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Taos Archaeological Society?
Welcome Back Everyone to Face to Face Lectures
Please be vaccinated and boosted for the health and safety of the group.
Next Speaker MONDAY November 7 at 7pm at the Kit Carson Board Room
Please join the speaker at Guadalajara Grill South for dinner at 5pm.
Monday November 7, 2022
Jonathan is an archaeologist who is broadly interested in human-environment interactions from the past to the present across the globe. He focuses on North American prehistory, specializes in the zooarchaeology of the U.S. Southwest, and uses principles of data science in his research. He received his PhD at the University of New Mexico and is postdoctoral scholar at Crow Canyon Archaeological Center. Jonathan is particularly fascinated by human behavioral ecology, stable isotope ecology, 3D geometric morphometrics, radiocarbon chronology building, and conservation biology.
Title: Down the Rabbit Hole: Testing the Garden Hunting Hypothesis in the Northern U.S. Southwest
Abstract: Garden hunting is the capture of animals from cultivated areas for food, and it is a specific subsistence practice where humans simultaneously use gardens for food production and as animal traps. Here, Jonathan summarizes work where he and a team of researchers use stable isotope analysis to test whether jackrabbits and cottontails fed on the same foods that Ancestral Pueblo people did. He demonstrates how these animals—recovered from the multiple sites—relied on categorically different foods than humans, which raises important questions about the prevalence of garden hunting in the past and what the abundance of jackrabbit and cottontail remains represents. This work highlights the need to more thoroughly understand how farming impacted wild animals in the pre-Hispanic U.S. Southwest, how those impacts altered foraging practices, and how those practices changed or remained constant through time.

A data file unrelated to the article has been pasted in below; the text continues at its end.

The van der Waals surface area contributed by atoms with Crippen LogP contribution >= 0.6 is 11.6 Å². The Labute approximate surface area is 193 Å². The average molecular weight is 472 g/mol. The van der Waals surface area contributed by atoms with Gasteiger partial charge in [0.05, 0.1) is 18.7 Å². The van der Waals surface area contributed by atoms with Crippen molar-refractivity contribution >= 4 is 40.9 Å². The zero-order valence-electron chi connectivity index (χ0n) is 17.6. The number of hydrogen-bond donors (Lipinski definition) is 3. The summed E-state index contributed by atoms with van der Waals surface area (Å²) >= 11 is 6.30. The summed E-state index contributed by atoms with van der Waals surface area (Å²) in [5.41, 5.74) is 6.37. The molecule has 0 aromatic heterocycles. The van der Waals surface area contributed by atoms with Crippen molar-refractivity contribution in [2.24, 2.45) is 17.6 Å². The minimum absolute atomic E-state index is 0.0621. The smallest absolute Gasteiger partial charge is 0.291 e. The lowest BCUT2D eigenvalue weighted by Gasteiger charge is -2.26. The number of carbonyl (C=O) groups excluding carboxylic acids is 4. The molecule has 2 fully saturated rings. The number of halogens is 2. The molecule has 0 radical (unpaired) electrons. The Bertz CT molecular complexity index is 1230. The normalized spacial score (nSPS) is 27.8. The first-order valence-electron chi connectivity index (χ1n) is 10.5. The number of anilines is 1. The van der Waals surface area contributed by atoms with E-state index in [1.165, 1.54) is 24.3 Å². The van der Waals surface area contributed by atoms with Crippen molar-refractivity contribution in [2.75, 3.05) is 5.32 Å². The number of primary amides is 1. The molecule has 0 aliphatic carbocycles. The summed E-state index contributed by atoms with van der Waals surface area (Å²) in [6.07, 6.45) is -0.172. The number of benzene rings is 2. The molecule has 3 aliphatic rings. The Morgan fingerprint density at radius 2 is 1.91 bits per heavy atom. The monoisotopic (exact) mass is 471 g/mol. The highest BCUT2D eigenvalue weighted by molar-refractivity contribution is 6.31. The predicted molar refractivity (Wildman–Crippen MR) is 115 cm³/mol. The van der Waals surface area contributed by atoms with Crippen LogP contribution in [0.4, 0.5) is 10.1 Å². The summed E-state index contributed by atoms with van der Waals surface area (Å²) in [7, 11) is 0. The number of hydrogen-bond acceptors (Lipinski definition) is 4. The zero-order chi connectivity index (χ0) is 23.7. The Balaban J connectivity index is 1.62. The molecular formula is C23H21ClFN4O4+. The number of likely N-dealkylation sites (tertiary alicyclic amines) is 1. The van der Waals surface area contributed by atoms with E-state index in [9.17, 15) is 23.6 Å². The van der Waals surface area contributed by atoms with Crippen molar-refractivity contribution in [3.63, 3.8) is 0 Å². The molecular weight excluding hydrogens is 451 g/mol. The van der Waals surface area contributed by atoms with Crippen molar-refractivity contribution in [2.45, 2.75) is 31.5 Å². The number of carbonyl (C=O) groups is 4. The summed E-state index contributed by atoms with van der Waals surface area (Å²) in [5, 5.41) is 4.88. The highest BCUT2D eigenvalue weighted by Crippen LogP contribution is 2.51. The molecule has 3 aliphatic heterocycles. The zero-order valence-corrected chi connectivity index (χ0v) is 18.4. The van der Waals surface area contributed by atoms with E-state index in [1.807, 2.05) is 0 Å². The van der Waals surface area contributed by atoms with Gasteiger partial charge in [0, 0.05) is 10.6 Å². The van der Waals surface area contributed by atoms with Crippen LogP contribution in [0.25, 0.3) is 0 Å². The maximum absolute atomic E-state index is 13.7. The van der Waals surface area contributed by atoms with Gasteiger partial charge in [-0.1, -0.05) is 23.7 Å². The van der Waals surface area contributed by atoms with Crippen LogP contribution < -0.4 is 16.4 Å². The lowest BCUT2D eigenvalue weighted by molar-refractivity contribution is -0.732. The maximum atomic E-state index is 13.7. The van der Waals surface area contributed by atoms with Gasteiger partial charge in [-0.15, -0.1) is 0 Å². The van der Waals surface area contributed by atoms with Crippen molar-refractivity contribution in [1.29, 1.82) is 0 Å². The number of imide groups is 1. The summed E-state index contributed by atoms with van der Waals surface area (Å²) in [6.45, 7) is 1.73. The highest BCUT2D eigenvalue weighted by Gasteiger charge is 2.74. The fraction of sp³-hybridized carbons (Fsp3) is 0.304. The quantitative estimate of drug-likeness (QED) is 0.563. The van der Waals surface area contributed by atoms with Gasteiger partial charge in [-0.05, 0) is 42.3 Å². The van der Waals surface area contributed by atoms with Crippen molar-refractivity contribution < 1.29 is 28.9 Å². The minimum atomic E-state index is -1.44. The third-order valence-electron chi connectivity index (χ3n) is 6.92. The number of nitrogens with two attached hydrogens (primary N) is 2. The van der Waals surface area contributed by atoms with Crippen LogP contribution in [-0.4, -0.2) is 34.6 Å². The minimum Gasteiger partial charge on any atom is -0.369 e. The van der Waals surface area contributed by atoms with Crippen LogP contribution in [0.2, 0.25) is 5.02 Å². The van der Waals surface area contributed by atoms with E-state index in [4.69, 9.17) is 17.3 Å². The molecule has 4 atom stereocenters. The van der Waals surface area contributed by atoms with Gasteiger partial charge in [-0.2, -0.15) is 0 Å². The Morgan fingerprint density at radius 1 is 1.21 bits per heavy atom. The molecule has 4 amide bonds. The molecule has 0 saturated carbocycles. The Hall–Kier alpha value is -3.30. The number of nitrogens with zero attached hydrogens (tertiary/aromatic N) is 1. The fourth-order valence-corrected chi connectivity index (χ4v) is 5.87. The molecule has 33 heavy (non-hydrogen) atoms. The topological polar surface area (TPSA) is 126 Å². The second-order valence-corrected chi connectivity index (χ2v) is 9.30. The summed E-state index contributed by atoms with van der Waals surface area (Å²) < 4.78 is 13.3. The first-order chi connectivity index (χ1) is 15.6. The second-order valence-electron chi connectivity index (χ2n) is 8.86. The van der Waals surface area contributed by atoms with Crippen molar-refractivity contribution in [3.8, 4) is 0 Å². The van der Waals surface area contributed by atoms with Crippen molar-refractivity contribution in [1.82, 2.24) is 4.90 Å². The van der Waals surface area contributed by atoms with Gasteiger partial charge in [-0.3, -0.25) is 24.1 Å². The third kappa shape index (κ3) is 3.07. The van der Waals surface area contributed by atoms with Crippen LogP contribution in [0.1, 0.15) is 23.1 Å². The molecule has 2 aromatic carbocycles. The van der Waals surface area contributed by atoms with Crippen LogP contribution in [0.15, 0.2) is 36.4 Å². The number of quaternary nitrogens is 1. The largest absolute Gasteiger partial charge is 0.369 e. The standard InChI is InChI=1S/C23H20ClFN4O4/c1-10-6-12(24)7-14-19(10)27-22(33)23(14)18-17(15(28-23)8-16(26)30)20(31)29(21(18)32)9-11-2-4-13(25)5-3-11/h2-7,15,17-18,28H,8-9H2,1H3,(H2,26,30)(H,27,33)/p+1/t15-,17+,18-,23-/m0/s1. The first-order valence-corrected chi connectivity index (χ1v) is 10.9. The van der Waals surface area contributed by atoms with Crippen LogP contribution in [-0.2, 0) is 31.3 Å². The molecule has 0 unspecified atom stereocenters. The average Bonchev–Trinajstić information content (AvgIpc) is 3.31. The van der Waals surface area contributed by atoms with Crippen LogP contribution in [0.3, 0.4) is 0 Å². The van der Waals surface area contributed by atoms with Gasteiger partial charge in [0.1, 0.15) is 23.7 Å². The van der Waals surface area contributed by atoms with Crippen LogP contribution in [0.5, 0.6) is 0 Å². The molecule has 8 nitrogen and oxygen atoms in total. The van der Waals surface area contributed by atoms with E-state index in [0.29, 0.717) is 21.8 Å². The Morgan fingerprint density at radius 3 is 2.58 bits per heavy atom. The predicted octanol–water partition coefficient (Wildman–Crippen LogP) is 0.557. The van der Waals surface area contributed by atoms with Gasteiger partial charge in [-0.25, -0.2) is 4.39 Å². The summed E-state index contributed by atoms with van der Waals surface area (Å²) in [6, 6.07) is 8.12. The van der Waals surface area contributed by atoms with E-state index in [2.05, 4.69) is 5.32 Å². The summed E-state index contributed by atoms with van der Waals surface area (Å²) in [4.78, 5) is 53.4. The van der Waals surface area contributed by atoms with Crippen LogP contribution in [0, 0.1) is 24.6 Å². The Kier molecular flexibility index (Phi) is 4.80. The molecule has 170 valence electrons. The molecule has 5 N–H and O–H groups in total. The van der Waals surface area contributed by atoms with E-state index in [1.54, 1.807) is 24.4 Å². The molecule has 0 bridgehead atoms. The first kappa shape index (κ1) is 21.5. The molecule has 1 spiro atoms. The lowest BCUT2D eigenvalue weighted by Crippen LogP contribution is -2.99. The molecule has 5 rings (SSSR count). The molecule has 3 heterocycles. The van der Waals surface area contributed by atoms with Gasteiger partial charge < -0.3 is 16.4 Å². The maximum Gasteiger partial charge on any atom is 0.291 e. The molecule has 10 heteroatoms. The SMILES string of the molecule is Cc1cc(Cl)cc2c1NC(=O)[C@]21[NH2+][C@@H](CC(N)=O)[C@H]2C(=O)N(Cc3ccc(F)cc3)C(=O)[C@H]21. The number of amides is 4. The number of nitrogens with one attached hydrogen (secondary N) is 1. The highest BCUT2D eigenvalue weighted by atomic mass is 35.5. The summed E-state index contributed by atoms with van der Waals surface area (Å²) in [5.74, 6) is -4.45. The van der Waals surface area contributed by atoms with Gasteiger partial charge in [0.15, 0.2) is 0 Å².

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TAS Virtual Lecture Series:
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History of Taos Archaeological Society Project
An effort is currently underway to build a historical timeline of TAS events and history! We need your help!
The Taos Archaeological Society has operated for 34 years. In that time, many documents have been produced. Unfortunately, TAS does not have a complete record of documents produced and distributed.
We are in need of documents/publications that date from September 1999 through February 2014.
You can help by contributing:
Past bulletins, meeting minutes, financial statements, member lists, and other communications.
Thank you for your continued support of the Taos Archaeological Society.
For more information, or to send documents, please contact Paul Mcguff at firstname.lastname@example.org
Past TAS Virtual lectures Library
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